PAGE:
This student applied in the 2019/20 application cycle and therefore the selection process at Southampton may have changed since then. You should read all the information a University sends you about the selection process to get the most up to date details!
Remember to check out the glossary at the bottom of the page for our explanations of all the jargon we medical students like to use!
More about this student
Sometimes students share information with us about their demographics, which may help put their application experience into a bit more perspective.
This student identifies as a white British woman who went to a grammar or selective state school.
Course: Standard undergraduate entry
In person panel interview with group task
Admissions Tests: UCAT
Be confident! Medicine is an amazing choice and I love every minute of it here. The interviews are very easy to prepare for, be very confident in your ability and show them how perfect you are for the position.
Before I made my application…
Choosing to study medicine
When did you decide to apply to medicine?
Since primary school
How did you choose which universities to apply to?
Picked based on proximity to home, teaching style at university and clinic exposure time. Also on likeliness of my grades to get into.
Completing work experience
What types of work experience did you do?
Hospital shadowing, GP surgery, Customer service role (paid), Online work experience
How much work experience did you do?
1 week in ENT (Ear, nose and throat) hospital shadowing
2 weeks in GP surgery shadowing
Previous job role of 2 years in retail
1 year of online tutoring/in person tutoring
How did you find your work experience opportunities?
Through asking someone I knew to take me on, Emailing local GP surgeries to ask for some clinical experience over summer holidays
During the application process…
What admissions test did you sit?
University Clinical Aptitude Test (UCAT): https://www.ucat.ac.uk/
How did you prepare for your admissions test?
Prepared about 4 months in advance with understanding the formatting of the exam. From month 2 before my exam I began with practice papers twice a week to ensure I was fitting with timings – timings were my biggest struggle.
What type of interview did you do?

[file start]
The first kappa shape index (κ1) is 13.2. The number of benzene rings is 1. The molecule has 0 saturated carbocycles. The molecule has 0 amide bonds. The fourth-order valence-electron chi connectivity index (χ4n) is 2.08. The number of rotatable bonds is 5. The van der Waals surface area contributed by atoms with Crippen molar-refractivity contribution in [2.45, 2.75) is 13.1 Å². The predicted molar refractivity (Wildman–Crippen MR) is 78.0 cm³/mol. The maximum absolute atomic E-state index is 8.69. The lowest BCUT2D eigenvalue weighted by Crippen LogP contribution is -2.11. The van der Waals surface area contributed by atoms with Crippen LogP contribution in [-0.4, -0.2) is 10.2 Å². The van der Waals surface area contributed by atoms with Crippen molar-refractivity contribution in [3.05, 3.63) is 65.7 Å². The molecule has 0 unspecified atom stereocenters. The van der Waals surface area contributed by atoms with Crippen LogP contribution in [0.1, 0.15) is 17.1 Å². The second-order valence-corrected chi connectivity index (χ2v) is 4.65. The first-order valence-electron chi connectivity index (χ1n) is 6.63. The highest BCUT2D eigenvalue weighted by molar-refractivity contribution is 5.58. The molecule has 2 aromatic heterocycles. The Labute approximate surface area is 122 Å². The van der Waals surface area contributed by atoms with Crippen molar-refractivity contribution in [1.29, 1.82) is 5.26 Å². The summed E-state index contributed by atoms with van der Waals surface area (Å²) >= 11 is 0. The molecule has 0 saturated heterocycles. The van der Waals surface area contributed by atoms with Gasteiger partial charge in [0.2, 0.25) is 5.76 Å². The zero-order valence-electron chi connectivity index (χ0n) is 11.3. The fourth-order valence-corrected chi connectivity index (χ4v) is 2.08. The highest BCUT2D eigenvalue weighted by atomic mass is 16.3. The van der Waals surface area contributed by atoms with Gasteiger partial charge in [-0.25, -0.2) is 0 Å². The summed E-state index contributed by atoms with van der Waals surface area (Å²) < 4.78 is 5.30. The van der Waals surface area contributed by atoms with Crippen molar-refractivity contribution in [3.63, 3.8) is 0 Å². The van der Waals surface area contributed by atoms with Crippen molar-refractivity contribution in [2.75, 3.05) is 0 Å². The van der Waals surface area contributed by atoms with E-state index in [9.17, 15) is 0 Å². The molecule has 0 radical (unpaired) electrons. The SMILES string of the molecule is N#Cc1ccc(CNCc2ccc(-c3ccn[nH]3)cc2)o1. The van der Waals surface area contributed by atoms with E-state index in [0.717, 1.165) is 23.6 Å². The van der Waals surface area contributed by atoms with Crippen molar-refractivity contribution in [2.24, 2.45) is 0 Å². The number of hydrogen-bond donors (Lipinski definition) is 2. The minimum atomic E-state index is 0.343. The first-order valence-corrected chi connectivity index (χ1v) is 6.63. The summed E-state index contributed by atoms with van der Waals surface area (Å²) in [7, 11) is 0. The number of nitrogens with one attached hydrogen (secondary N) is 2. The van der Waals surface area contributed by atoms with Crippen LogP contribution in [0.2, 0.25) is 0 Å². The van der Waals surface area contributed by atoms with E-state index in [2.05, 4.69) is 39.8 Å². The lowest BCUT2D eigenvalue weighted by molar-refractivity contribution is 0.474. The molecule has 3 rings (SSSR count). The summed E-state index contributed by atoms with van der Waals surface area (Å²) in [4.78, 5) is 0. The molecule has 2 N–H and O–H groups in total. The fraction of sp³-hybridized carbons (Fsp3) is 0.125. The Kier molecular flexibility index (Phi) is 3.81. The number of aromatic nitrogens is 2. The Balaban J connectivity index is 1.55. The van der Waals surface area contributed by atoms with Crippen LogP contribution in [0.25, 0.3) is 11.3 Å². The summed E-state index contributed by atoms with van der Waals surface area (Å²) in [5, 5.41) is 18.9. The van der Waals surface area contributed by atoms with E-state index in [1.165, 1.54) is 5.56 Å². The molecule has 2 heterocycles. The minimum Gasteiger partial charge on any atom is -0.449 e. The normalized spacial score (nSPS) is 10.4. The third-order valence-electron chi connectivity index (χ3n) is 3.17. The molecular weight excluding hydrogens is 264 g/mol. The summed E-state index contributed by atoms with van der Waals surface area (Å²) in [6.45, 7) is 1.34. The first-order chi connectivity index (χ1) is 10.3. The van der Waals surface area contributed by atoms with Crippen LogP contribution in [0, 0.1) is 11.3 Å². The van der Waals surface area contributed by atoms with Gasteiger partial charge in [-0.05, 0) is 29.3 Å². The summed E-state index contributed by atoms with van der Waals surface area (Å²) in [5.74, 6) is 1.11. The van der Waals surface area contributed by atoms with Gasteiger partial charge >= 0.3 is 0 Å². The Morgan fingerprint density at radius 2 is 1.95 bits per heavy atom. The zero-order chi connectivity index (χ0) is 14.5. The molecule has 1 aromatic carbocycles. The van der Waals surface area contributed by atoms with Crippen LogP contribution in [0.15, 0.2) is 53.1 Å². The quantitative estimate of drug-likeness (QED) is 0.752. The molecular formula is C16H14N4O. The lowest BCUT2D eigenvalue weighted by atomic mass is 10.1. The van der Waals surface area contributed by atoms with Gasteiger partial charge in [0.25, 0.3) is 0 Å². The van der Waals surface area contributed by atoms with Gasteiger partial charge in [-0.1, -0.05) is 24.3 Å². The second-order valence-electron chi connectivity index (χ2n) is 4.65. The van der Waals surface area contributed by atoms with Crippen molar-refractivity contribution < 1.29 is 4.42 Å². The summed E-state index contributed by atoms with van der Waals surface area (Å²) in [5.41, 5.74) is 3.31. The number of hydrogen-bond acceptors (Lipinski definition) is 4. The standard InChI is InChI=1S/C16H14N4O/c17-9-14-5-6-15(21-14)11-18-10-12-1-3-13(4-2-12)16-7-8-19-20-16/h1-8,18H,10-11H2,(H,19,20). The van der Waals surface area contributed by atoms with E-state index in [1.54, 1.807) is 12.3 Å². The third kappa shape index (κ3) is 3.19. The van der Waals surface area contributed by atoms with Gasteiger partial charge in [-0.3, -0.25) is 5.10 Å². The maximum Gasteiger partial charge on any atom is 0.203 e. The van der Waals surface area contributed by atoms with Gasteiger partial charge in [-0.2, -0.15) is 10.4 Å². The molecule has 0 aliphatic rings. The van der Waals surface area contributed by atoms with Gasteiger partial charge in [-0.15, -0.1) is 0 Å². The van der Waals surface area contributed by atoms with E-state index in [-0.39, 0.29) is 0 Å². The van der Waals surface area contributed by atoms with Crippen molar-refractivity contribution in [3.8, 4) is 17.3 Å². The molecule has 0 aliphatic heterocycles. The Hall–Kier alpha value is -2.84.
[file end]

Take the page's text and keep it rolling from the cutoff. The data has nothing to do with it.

Panel: This type of interview is a ‘traditional’ sit down interview where you’ll be interviewed by a group of people, usually academic tutors and doctors. This differs from an MMI interview, which is based around ‘stations’ which have themes or scenarios attached to them.
Group task: At Southampton, most interviews have a group task, where multiple candidates are interviewed together.
How did you prepare for your interview?
I read lots of forums online for each university about previous student interview experience! I had a word document of commonly asked questions prepared with answers and rehearsed this with a mock interview at school.
Reading up on current affairs and NHS values is so important and I’m glad I did prior to my interviews as I was asked about it a lot.
What happened during your interview?
I was asked to talk through my personal statement and give further details on lots of my previous experience listed in my application. I was also given a topic to discuss within a group setting which was observed. Introducing myself and ensuring to interact well with the examiners eased my nerves a lot.
Clinical work experience: Not every student will complete clinical work experience before they apply to medical school. Don’t worry, this is not required to be able to apply. You can use non-clinical work experience (e.g. a caring role, like in a care home) or even reflect on paid work you’ve done (e.g. in customer service) in a productive way.
Online forums: Online forums can be great spaces to find advice and first-hand knowledge, but remember that it may not always be the most trustworthy source of information. Take what you read with a pinch of salt.
Mock interview: Don’t worry if you didn’t have this opportunity. Interviews are designed to take into account that not everyone has the same level of preparation. See our guides and blogs on interviews to find out more about free online resources.
NHS Values: The NHS Values guide healthcare education and careers. It’s important to know and understand these values to help you be as successful as possible in your application. They can help you answer questions in your interview, or guide what you write about in your personal statement. Find out more here: NHS Values